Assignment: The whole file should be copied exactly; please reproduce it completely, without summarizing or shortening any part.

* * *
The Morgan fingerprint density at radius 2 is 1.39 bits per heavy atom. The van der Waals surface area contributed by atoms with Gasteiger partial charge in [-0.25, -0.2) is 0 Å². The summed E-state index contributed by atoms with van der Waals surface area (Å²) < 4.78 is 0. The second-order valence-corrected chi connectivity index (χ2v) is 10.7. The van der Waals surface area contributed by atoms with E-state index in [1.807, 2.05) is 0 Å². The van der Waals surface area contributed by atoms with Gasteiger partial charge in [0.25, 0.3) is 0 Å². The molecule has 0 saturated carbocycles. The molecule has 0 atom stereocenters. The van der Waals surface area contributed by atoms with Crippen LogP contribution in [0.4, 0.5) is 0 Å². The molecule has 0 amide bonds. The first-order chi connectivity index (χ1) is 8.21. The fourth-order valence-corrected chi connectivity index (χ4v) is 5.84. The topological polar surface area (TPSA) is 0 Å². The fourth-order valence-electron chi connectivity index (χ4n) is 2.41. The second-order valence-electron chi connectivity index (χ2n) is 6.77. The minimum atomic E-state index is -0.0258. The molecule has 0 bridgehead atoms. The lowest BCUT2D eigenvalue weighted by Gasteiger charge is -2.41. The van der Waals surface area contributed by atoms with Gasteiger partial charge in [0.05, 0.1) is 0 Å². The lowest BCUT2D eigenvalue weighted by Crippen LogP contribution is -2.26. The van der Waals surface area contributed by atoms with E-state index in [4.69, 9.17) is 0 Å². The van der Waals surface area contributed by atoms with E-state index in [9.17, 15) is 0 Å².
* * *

The Morgan fingerprint density at radius 2 is 1.39 bits per heavy atom. The van der Waals surface area contributed by atoms with Gasteiger partial charge in [-0.25, -0.2) is 0 Å². The summed E-state index contributed by atoms with van der Waals surface area (Å²) < 4.78 is 0. The second-order valence-corrected chi connectivity index (χ2v) is 10.7. The van der Waals surface area contributed by atoms with E-state index in [1.807, 2.05) is 0 Å². The van der Waals surface area contributed by atoms with Gasteiger partial charge in [0.25, 0.3) is 0 Å². The molecule has 0 saturated carbocycles. The molecule has 0 atom stereocenters. The van der Waals surface area contributed by atoms with Crippen LogP contribution in [0.4, 0.5) is 0 Å². The molecule has 0 amide bonds. The first-order chi connectivity index (χ1) is 8.21. The fourth-order valence-corrected chi connectivity index (χ4v) is 5.84. The topological polar surface area (TPSA) is 0 Å². The fourth-order valence-electron chi connectivity index (χ4n) is 2.41. The second-order valence-electron chi connectivity index (χ2n) is 6.77. The minimum atomic E-state index is -0.0258. The molecule has 0 bridgehead atoms. The lowest BCUT2D eigenvalue weighted by Gasteiger charge is -2.41. The van der Waals surface area contributed by atoms with Gasteiger partial charge in [0.05, 0.1) is 0 Å². The lowest BCUT2D eigenvalue weighted by Crippen LogP contribution is -2.26. The van der Waals surface area contributed by atoms with E-state index in [4.69, 9.17) is 0 Å². The van der Waals surface area contributed by atoms with E-state index in [9.17, 15) is 0 Å².